The outbreak of COVID-19 resulted in all but non-essential businesses closing to reduce the spread of the virus. Over 2.1 million people applied for Universal Credit in April and more than 10 million people supported by Government schemes. 

With family budgets under significant pressure, Government schemes have provided some short-term funding but with the furlough scheme finishing at the end of October, many face a financial cliff-edge without the prospect of a job. 

As a result, the debt industry is expecting to see a significant rise in defaults, particularly as the most vulnerable in society struggle to pay their debts.  

This puts considerable pressure on creditors and insolvency practitioners to turn cases around as quickly as possible whilst maintaining strict compliance and allowing over-credited consumers to find a sustainable way to pay back debts. 

Alok Sharma, Secretary of State for Business, Energy and Industrial Strategy has stated that several changes to the insolvency regime in England and Wales will be announced. Updates have been focussed on safeguarding businesses, however changes to both corporate and personal insolvency are expected.  

Below, we explore six ways that technology can support creditors, insolvency practitioners and in doing so, support consumers with the best possible service and a swift resolution. 

1 – Workflow processes  

Process automation can be used in a wide variety of ways to deliver productivity and utilise digital workstreams. 

  • Automation tools can eliminate tedious, but high-importance, manual administration tasks such as conducting research and reviewing documents. 
  • Live chatbots and automated outbound calling can reduce creditor response time to customer queries.  
  • Employees can engage in higher value tasks, productivity and accuracy rates increase, while operating expenses are reduced. 

2 – Communication channels 

  • Creditors typically contact consumers directly by phone or by writing to them at home. Since many people ignore calls from phone numbers they do not recognise, traditional forms of communication have limited success.  
  • Multi-channel communication systems can transform the way in which creditors contact consumers. A variety of digital channels, such as social media, SMS, email and robocalls are available to increase communication.  
  • Using channels that consumers are familiar with, creditors not only improve the customer experience, but are also far more likely to gain a response and see consistent collection results. 

3 – Messaging 

  • Advances in big data analytics and artificial intelligence can provide creditor organisations with the opportunity to create messaging which is personalised to the individual consumer.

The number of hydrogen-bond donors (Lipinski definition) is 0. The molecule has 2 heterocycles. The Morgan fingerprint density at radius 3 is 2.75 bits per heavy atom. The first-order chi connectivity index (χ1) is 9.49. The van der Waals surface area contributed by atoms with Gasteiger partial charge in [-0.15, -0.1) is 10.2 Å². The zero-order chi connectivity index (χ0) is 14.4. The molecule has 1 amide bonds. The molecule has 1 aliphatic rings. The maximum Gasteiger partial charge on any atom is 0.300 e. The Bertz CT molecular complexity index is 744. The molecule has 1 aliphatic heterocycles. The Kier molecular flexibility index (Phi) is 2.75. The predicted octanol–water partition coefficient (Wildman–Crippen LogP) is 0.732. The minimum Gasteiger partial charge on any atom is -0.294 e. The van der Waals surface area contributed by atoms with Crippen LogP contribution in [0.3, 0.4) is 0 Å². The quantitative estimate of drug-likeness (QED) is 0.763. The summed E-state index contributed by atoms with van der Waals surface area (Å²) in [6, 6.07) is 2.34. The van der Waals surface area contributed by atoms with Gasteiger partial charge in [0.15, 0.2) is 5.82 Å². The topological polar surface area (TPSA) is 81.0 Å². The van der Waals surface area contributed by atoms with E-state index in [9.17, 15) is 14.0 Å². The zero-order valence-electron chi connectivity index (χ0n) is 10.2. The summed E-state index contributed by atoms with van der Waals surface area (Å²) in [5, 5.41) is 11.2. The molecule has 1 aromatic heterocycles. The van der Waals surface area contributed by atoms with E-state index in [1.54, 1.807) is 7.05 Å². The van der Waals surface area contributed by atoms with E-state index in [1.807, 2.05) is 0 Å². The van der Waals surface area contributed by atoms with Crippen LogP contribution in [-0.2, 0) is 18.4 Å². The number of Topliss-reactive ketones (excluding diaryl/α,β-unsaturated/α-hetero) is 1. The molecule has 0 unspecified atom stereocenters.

• Wording and tone of messages can be adapted, as well as the frequency of contact, the best time of day to initiate contact and the voice type that a particular individual would most likely be receptive to.  
  • New processes can help creditors engage with consumers in the most effective way resulting in more productive debt collection calls and increased recovery rates. 

4 – Compliance 

  • Many complaints raised against creditors and debt collection agencies are based around their failure to follow industry regulations 
  • With the advent of intelligent rules engines, all communication between stakeholders can be easily recorded and analysed.  
  • Creditor organisations can guarantee compliance by ensuring that all interactions are done during the appropriate time window, as well as ensuring that the correct language and tone are being used with consumers.  

5 – Payment options 

  • Balance transfers conducted over the phone or web are popular methods of consumer repayment.  
  • Creditors and collection agencies can now use payment apps alongside these older phone and web-based methods to allow for simpler, faster and more secure collections.  
  • By making repayments easier, consumers are more willing to work out payment plans, meaning creditor organisations are more likely to experience increased recovery rates 

6 – Decision-making 

  • Due to the volume of unstructured data and variety of formats in which information is delivered, predictive data and analytics in the debt industry has previously been limited. Greater importance is now being placed on innovative data analysis tools e.g. data mining, AI, machine learning and statistical modelling tools and real-time analysis. 
  • Technology can provide creditor organisations with highly accurate recovery forecasts, also allowing creditors to see patterns in consumer repayment behaviour. 
  • As a result, creditors can adopt improved collection strategies and make data-driven decisions that allow them to get ahead of potential issues to reach the best possible outcome. 

Championing new technologies 

As advanced technologies continue to transform the debt industry, creditor organisations must keep up with the pace of change.  

At Cerebreon, our aim is to help all our customers champion change and experience the full potential of cutting-edge technologies.  

To find out more about how we can help you, visit our Creditor Solutions.